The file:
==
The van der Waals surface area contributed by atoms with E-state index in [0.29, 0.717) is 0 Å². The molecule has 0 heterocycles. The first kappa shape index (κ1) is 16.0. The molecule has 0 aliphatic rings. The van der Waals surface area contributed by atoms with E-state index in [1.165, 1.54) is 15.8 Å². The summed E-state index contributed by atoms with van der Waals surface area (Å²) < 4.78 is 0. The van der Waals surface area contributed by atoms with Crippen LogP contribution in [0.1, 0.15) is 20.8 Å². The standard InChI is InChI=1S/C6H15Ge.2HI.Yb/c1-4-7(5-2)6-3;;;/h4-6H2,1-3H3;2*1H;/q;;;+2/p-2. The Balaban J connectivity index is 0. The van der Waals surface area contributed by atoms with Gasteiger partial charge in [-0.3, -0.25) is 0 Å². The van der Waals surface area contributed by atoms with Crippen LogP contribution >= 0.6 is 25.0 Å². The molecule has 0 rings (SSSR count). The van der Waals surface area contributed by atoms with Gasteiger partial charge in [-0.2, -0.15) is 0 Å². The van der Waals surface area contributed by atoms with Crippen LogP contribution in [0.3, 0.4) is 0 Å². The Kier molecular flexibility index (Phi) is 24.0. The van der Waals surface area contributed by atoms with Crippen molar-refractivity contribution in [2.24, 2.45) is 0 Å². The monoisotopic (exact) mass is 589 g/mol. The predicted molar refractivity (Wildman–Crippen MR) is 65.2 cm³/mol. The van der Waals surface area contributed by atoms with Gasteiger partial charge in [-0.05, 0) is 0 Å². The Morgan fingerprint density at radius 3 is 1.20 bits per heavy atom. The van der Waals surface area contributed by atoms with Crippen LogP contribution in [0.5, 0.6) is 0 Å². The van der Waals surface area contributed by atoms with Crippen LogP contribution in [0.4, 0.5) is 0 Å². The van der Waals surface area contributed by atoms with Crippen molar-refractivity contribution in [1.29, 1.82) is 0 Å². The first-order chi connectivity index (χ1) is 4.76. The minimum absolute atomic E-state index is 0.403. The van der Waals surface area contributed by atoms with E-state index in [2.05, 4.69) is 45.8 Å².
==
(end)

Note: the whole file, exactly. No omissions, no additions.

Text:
The van der Waals surface area contributed by atoms with E-state index in [0.29, 0.717) is 0 Å². The molecule has 0 heterocycles. The first kappa shape index (κ1) is 16.0. The molecule has 0 aliphatic rings. The van der Waals surface area contributed by atoms with E-state index in [1.165, 1.54) is 15.8 Å². The summed E-state index contributed by atoms with van der Waals surface area (Å²) < 4.78 is 0. The van der Waals surface area contributed by atoms with Crippen LogP contribution in [0.1, 0.15) is 20.8 Å². The standard InChI is InChI=1S/C6H15Ge.2HI.Yb/c1-4-7(5-2)6-3;;;/h4-6H2,1-3H3;2*1H;/q;;;+2/p-2. The Balaban J connectivity index is 0. The van der Waals surface area contributed by atoms with Gasteiger partial charge in [-0.3, -0.25) is 0 Å². The van der Waals surface area contributed by atoms with Crippen LogP contribution >= 0.6 is 25.0 Å². The molecule has 0 rings (SSSR count). The van der Waals surface area contributed by atoms with Gasteiger partial charge in [-0.2, -0.15) is 0 Å². The van der Waals surface area contributed by atoms with Crippen LogP contribution in [0.3, 0.4) is 0 Å². The Kier molecular flexibility index (Phi) is 24.0. The van der Waals surface area contributed by atoms with Crippen molar-refractivity contribution in [2.24, 2.45) is 0 Å². The monoisotopic (exact) mass is 589 g/mol. The predicted molar refractivity (Wildman–Crippen MR) is 65.2 cm³/mol. The van der Waals surface area contributed by atoms with Gasteiger partial charge in [-0.05, 0) is 0 Å². The Morgan fingerprint density at radius 3 is 1.20 bits per heavy atom. The van der Waals surface area contributed by atoms with Crippen LogP contribution in [0.5, 0.6) is 0 Å². The van der Waals surface area contributed by atoms with Crippen LogP contribution in [0.4, 0.5) is 0 Å². The van der Waals surface area contributed by atoms with Crippen molar-refractivity contribution in [1.29, 1.82) is 0 Å². The first-order chi connectivity index (χ1) is 4.76. The minimum absolute atomic E-state index is 0.403. The van der Waals surface area contributed by atoms with E-state index in [2.05, 4.69) is 45.8 Å².